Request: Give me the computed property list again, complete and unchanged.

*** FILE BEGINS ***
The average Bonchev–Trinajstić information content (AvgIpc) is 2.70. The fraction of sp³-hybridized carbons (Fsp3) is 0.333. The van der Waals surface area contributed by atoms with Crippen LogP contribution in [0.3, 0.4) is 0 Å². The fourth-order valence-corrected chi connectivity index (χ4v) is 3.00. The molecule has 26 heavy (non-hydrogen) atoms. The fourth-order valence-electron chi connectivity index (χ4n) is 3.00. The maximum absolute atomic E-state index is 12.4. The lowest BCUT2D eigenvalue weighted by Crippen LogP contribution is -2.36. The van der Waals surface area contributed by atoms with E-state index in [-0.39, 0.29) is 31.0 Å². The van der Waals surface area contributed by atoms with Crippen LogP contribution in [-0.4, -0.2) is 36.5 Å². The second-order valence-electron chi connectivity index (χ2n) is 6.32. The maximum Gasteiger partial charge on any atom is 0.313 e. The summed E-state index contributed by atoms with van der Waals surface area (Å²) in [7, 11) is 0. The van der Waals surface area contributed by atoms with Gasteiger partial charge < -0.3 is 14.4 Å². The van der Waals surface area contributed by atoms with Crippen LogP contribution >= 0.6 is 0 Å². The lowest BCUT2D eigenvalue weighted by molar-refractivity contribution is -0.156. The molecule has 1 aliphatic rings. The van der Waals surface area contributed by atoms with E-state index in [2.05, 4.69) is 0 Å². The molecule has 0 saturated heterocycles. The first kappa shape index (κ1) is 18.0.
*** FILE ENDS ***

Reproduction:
The average Bonchev–Trinajstić information content (AvgIpc) is 2.70. The fraction of sp³-hybridized carbons (Fsp3) is 0.333. The van der Waals surface area contributed by atoms with Crippen LogP contribution in [0.3, 0.4) is 0 Å². The fourth-order valence-corrected chi connectivity index (χ4v) is 3.00. The molecule has 26 heavy (non-hydrogen) atoms. The fourth-order valence-electron chi connectivity index (χ4n) is 3.00. The maximum absolute atomic E-state index is 12.4. The lowest BCUT2D eigenvalue weighted by Crippen LogP contribution is -2.36. The van der Waals surface area contributed by atoms with E-state index in [-0.39, 0.29) is 31.0 Å². The van der Waals surface area contributed by atoms with Crippen LogP contribution in [-0.4, -0.2) is 36.5 Å². The second-order valence-electron chi connectivity index (χ2n) is 6.32. The maximum Gasteiger partial charge on any atom is 0.313 e. The summed E-state index contributed by atoms with van der Waals surface area (Å²) in [7, 11) is 0. The van der Waals surface area contributed by atoms with Gasteiger partial charge < -0.3 is 14.4 Å². The van der Waals surface area contributed by atoms with Crippen LogP contribution >= 0.6 is 0 Å². The lowest BCUT2D eigenvalue weighted by molar-refractivity contribution is -0.156. The molecule has 1 aliphatic rings. The van der Waals surface area contributed by atoms with E-state index in [2.05, 4.69) is 0 Å². The molecule has 0 saturated heterocycles. The first kappa shape index (κ1) is 18.0.